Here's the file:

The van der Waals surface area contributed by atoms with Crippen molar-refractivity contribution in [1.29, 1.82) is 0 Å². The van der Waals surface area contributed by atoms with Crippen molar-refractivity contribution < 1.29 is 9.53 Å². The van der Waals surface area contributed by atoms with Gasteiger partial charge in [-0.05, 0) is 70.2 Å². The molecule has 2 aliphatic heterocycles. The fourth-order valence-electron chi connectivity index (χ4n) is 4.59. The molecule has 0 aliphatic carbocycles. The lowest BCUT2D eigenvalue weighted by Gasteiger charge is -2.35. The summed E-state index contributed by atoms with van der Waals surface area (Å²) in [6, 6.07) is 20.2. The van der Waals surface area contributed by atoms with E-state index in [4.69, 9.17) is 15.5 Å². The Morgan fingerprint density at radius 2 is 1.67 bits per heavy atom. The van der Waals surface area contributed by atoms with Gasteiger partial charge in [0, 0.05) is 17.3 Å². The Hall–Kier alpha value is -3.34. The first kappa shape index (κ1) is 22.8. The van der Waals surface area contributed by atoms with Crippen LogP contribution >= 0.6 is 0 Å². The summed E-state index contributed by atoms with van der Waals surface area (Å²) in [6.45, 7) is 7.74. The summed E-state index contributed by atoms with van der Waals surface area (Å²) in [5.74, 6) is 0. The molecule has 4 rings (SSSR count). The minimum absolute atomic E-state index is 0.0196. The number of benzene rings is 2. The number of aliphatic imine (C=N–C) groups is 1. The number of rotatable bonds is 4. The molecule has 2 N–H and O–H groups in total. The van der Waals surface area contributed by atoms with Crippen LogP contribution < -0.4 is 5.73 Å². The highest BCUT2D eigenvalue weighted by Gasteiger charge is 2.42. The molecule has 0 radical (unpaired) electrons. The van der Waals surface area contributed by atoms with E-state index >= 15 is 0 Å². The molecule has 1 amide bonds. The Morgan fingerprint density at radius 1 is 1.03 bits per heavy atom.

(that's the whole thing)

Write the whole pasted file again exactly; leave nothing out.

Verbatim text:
The van der Waals surface area contributed by atoms with Crippen molar-refractivity contribution in [1.29, 1.82) is 0 Å². The van der Waals surface area contributed by atoms with Crippen molar-refractivity contribution < 1.29 is 9.53 Å². The van der Waals surface area contributed by atoms with Gasteiger partial charge in [-0.05, 0) is 70.2 Å². The molecule has 2 aliphatic heterocycles. The fourth-order valence-electron chi connectivity index (χ4n) is 4.59. The molecule has 0 aliphatic carbocycles. The lowest BCUT2D eigenvalue weighted by Gasteiger charge is -2.35. The summed E-state index contributed by atoms with van der Waals surface area (Å²) in [6, 6.07) is 20.2. The van der Waals surface area contributed by atoms with E-state index in [4.69, 9.17) is 15.5 Å². The Morgan fingerprint density at radius 2 is 1.67 bits per heavy atom. The van der Waals surface area contributed by atoms with Gasteiger partial charge in [0, 0.05) is 17.3 Å². The Hall–Kier alpha value is -3.34. The first kappa shape index (κ1) is 22.8. The van der Waals surface area contributed by atoms with Crippen LogP contribution >= 0.6 is 0 Å². The summed E-state index contributed by atoms with van der Waals surface area (Å²) in [6.45, 7) is 7.74. The summed E-state index contributed by atoms with van der Waals surface area (Å²) in [5.74, 6) is 0. The molecule has 4 rings (SSSR count). The minimum absolute atomic E-state index is 0.0196. The number of benzene rings is 2. The number of aliphatic imine (C=N–C) groups is 1. The number of rotatable bonds is 4. The molecule has 2 N–H and O–H groups in total. The van der Waals surface area contributed by atoms with Crippen LogP contribution < -0.4 is 5.73 Å². The highest BCUT2D eigenvalue weighted by Gasteiger charge is 2.42. The molecule has 0 radical (unpaired) electrons. The van der Waals surface area contributed by atoms with E-state index >= 15 is 0 Å². The molecule has 1 amide bonds. The Morgan fingerprint density at radius 1 is 1.03 bits per heavy atom.